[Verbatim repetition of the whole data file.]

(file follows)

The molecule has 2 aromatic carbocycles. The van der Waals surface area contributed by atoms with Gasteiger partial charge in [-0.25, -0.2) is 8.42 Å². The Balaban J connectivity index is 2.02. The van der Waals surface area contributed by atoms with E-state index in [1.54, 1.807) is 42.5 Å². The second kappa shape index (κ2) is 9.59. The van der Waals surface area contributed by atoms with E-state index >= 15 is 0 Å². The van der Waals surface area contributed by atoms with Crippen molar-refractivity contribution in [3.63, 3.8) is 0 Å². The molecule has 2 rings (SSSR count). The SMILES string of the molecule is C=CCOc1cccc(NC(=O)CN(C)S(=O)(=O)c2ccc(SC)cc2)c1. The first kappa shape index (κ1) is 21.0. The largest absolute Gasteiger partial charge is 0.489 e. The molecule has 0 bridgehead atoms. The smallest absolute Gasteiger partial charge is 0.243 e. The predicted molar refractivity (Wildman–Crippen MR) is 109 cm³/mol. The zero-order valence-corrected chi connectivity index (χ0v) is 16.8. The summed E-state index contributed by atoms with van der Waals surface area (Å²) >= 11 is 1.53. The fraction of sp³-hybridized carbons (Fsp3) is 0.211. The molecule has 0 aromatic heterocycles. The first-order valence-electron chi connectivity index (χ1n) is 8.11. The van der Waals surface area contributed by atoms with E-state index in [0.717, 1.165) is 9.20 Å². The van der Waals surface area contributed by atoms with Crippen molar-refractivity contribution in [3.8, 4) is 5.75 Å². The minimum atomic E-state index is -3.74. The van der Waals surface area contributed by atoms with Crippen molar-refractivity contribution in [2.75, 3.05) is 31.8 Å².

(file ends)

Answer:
The molecule has 2 aromatic carbocycles. The van der Waals surface area contributed by atoms with Gasteiger partial charge in [-0.25, -0.2) is 8.42 Å². The Balaban J connectivity index is 2.02. The van der Waals surface area contributed by atoms with E-state index in [1.54, 1.807) is 42.5 Å². The second kappa shape index (κ2) is 9.59. The van der Waals surface area contributed by atoms with E-state index >= 15 is 0 Å². The van der Waals surface area contributed by atoms with Crippen molar-refractivity contribution in [3.63, 3.8) is 0 Å². The molecule has 2 rings (SSSR count). The SMILES string of the molecule is C=CCOc1cccc(NC(=O)CN(C)S(=O)(=O)c2ccc(SC)cc2)c1. The first kappa shape index (κ1) is 21.0. The largest absolute Gasteiger partial charge is 0.489 e. The molecule has 0 bridgehead atoms. The smallest absolute Gasteiger partial charge is 0.243 e. The predicted molar refractivity (Wildman–Crippen MR) is 109 cm³/mol. The zero-order valence-corrected chi connectivity index (χ0v) is 16.8. The summed E-state index contributed by atoms with van der Waals surface area (Å²) >= 11 is 1.53. The fraction of sp³-hybridized carbons (Fsp3) is 0.211. The molecule has 0 aromatic heterocycles. The first-order valence-electron chi connectivity index (χ1n) is 8.11. The van der Waals surface area contributed by atoms with E-state index in [0.717, 1.165) is 9.20 Å². The van der Waals surface area contributed by atoms with Crippen molar-refractivity contribution in [3.8, 4) is 5.75 Å². The minimum atomic E-state index is -3.74. The van der Waals surface area contributed by atoms with Crippen molar-refractivity contribution in [2.75, 3.05) is 31.8 Å².